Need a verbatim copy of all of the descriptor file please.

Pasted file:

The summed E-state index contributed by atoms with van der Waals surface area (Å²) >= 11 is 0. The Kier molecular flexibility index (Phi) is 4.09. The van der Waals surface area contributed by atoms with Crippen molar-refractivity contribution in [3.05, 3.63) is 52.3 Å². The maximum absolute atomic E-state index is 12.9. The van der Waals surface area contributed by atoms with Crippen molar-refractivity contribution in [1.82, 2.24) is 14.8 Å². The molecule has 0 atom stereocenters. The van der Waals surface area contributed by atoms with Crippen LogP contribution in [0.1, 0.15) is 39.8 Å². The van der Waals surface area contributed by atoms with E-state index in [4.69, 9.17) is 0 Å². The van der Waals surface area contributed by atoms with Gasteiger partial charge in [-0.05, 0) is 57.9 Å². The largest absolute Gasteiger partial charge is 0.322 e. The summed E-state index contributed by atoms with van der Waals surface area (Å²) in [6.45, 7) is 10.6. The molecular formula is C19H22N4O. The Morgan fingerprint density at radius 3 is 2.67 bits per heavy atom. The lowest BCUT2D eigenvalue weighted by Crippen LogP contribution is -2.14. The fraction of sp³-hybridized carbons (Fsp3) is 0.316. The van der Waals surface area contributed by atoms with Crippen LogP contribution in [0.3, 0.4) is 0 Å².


The summed E-state index contributed by atoms with van der Waals surface area (Å²) >= 11 is 0. The Kier molecular flexibility index (Phi) is 4.09. The van der Waals surface area contributed by atoms with Crippen molar-refractivity contribution in [3.05, 3.63) is 52.3 Å². The maximum absolute atomic E-state index is 12.9. The van der Waals surface area contributed by atoms with Crippen molar-refractivity contribution in [1.82, 2.24) is 14.8 Å². The molecule has 0 atom stereocenters. The van der Waals surface area contributed by atoms with Crippen LogP contribution in [0.1, 0.15) is 39.8 Å². The van der Waals surface area contributed by atoms with E-state index in [4.69, 9.17) is 0 Å². The van der Waals surface area contributed by atoms with Gasteiger partial charge in [-0.05, 0) is 57.9 Å². The largest absolute Gasteiger partial charge is 0.322 e. The summed E-state index contributed by atoms with van der Waals surface area (Å²) in [6.45, 7) is 10.6. The molecular formula is C19H22N4O. The Morgan fingerprint density at radius 3 is 2.67 bits per heavy atom. The lowest BCUT2D eigenvalue weighted by Crippen LogP contribution is -2.14. The fraction of sp³-hybridized carbons (Fsp3) is 0.316. The van der Waals surface area contributed by atoms with Crippen LogP contribution in [0.3, 0.4) is 0 Å².